Skipping birthday dinner for birthday poker buy-in

March 22, 2016 3:00 AM


Bicycle Hotel and CasinoMy birthday was last Thursday, and to celebrate my husband said we can go to dinner at my favorite restaurant, or he could put me in a tournament. I chose the latter.

We chose the $10,000 guarantee Pot Limit E.O. Stud 8/Omaha 8 during the World Series of Poker Circuit at the Bicycle Hotel & Casino on St. Patrick’s Day.

I had never played Pot-Limit before, but with a little coaching and encouragement from my husband, fellow GamingToday columnist and creator of Omaha, Robert Turner, I thought I’d take a shot. He has pushed me to play out of my comfort zone, and it has really helped me in all my games.

The first thing that struck me when I looked around the room was the lack of women in the field. There was one woman at my table and another one sitting a table away. Three women out of a field of 50 is a sad commentary on the state of poker in 2016.

On Twitter there have been numerous debates about the reasons for this, and the answers have ranged from biology and cultural expectations of women to outright misogyny. I can only speak from my own experience, and I can say, when anyone – male or female – is starting out playing poker live, the environment is extremely intimidating.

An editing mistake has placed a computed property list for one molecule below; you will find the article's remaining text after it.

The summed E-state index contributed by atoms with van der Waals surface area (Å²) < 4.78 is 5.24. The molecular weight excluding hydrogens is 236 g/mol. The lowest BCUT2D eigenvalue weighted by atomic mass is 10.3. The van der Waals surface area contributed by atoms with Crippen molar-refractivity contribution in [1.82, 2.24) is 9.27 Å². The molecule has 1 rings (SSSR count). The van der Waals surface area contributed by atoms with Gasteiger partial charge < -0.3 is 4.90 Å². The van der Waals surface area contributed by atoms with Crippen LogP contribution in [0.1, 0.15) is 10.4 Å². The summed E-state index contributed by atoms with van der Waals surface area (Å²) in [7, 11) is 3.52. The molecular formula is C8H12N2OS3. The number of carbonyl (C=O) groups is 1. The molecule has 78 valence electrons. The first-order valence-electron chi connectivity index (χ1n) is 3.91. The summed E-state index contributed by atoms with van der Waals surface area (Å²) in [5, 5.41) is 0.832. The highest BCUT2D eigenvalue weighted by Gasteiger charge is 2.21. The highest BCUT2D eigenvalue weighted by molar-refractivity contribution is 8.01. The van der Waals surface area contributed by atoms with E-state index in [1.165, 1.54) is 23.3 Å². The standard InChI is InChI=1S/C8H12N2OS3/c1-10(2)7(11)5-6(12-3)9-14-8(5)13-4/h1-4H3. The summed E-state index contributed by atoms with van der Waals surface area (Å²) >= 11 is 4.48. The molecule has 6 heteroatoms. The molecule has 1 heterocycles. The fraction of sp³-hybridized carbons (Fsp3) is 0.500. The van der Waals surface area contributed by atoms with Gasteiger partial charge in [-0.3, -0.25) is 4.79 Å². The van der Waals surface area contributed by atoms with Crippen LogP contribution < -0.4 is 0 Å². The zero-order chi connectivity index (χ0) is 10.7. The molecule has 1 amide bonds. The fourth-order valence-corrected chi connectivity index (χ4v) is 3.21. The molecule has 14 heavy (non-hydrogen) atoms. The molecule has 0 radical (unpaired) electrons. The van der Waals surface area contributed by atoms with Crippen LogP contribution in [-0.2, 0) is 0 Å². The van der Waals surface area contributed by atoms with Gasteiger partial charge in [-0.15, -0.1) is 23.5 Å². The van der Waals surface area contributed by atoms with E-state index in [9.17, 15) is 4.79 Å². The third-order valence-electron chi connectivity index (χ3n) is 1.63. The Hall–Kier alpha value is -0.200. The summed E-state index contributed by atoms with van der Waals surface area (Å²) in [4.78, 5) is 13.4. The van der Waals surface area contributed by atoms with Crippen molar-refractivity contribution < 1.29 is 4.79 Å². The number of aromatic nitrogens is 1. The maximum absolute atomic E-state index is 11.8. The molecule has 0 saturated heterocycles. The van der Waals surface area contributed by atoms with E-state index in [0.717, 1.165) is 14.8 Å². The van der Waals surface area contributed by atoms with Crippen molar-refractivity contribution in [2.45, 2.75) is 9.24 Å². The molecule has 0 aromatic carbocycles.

We all have a responsibility to make newcomers feel comfortable. If you cannot be friendly, don’t be rude. When I was starting out, men would often remark on my play. I simply learned to say, “Where can I get your book?” and that would often end the conversation right there.

On the opposite end of the ­spectrum are the men who are too friendly. When I started playing poker in Los Angeles and Las Vegas, I would often have my dad accompany me. So when I would get a remark like “nice rack,” I would introduce the fellow to my father. One time the gentleman just racked up his chips and left.

Of course, being a woman at the table also has its perks and can give you a slight edge if you don’t let sexist behavior put you on tilt. I’ve had players say, “Honey, do you want me to call or fold?” I answer, and they do it!

I can’t say it enough, be courteous to your fellow poker player – male or female. The game will be better for all.

Patricia Chavira is a freelance writer and social media consultant specializing in gaming. She has played poker professionally for over 10 years. Email: